Your Home Studio - a basic tutorial on home recording studio setup, including building a home recording studio, digital recording techniques, computer recording information, recording software information, how to buy equipment for a home recording studio and operating an audio recording studio at homeYour Home Studio - a basic tutorial on home recording studio setup, including building a home recording studio, digital recording techniques, computer recording information, recording software information, how to buy equipment for a home recording studio and operating an audio recording studio at home

 

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Phase Shifting and Delay

 

 

       Like Chorus and Flanging, Phase shifting and Delay are both time-based effects. Phase shifting sounds somewhat like Flanging but the method to achieve effect is a bit different. Delay can range from mild to wild as evidenced by Robert Fripp’s excursions into delay no man’s land.

       Phase shifting is accomplished by splitting the original signal into two separate but equal signals. Then one signal is fixed in time while the second signal is slid forward and back in time in relation to the original signal. When the bottom of one sound wave of the signal lines up with the top of the other wave, they cancel each other out. As the second wave slides back into alignment with the first wave, the signal becomes more coherent until the tops and bottoms of the wave reach alignment. Try to picture the waves in a pond combining to either cancel each other out or reinforce each other and you’ll get the idea. Phase shifters can be cascaded just like chorus’ or flangers

 

Here are few example of Phase shifting

 

       1) See-saw phaser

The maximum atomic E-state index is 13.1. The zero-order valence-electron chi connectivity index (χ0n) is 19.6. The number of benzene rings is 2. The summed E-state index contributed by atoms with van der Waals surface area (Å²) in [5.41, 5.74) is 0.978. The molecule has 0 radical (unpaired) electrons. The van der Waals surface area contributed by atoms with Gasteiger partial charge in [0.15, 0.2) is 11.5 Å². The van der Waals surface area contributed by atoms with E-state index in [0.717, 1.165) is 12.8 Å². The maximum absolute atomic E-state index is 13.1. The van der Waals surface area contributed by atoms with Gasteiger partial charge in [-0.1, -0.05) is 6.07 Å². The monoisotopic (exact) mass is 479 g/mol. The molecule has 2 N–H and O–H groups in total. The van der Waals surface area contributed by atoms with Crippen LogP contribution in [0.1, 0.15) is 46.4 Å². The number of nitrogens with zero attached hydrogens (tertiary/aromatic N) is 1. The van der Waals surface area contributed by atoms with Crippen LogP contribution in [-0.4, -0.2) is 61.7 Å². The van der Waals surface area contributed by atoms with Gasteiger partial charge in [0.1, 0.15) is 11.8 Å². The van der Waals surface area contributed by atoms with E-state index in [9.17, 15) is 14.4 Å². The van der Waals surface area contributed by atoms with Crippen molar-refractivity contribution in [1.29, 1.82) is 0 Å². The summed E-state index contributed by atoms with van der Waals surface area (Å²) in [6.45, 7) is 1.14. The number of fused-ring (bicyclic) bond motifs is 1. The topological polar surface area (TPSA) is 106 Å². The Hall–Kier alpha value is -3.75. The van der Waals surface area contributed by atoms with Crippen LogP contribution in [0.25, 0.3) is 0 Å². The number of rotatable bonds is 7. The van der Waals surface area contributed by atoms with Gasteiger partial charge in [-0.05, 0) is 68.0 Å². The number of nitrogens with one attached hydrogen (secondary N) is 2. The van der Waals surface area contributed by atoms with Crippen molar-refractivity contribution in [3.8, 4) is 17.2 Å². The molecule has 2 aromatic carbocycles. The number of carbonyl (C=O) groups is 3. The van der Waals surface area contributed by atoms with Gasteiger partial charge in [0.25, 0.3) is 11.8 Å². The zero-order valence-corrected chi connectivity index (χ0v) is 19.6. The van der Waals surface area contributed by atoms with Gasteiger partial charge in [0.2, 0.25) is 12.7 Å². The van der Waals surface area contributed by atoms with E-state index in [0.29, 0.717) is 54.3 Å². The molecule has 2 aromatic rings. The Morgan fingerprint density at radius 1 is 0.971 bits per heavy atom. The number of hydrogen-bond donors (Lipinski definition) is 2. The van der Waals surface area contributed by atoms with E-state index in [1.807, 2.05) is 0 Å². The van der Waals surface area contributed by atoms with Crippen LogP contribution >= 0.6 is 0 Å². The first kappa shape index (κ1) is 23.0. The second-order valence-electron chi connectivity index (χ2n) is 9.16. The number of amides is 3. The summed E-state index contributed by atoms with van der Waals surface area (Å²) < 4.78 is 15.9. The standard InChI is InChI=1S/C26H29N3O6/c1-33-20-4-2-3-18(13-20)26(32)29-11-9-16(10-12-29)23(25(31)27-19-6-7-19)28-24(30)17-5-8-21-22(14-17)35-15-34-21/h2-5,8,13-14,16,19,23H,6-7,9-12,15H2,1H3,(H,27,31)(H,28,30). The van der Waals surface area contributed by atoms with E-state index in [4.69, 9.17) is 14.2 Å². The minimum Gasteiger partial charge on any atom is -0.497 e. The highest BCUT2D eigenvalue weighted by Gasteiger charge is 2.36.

2) 4 stage phaser

       3) Extreme phaser

 

The basic controls of a phase shifter are the speed at which the second wave moves back and forth and the depth (also known as dwell or mix) of the effect. Phase shifters can be cascaded so that there are as many 12 independent phase shifters chained together. As with most time based effects, the tempo of the song needs to be taken into consideration. The speed of the effect needs to be a multiple or fraction of the tempo of the song. Any fraction should correspond to the number of beats in a measure. A 4/4 meter songs tempo should be divided by 2, 4 or 8 while a 3/4 song would be divided by 3 or 6.

 

       While delay is probably the simplest effect, it can produce some of the coolest sounds. Delays are static time-based effects versus chorus, phase shifting and flanging, which have variable delay times that define them. The signal is split and delayed by a user determined amount that doesn’t change with time. Common controls for delay include number of delays, depth, feedback (creates the dying echo sound) and rate. Some delays also include eq circuits and tube and/or tape emulations.

A delay can be a single delay or can be multi-stage. Varying the delay time produces different effects. A short, single delay is known as a slapback echo and was a staple of artists in the 1950’s. A single delay with longer delay times allows vocalists or musicians to harmonize lines against what they’ve already sung or played. Listen to just about any early Queen song and you’ll hear Freddie Mercury or Brian May using this to perfection. A multi-stage delay with long delay times and variable feedback can produce other worldly sounds. Original delay units where tape-based where the original signal was recorded onto a loop of audio tape and the amount of delay was varied by moving the playback head closer or further away from the recording head. Modern delays are for the most part digital and function by making a digital copy of the original signal and delaying it accordingly.

 

Examples of various delays.

 

            1) Single delay with Feedback

            2) 4 tap delay

            3) Multi-tap delay

 

 

 

 

 

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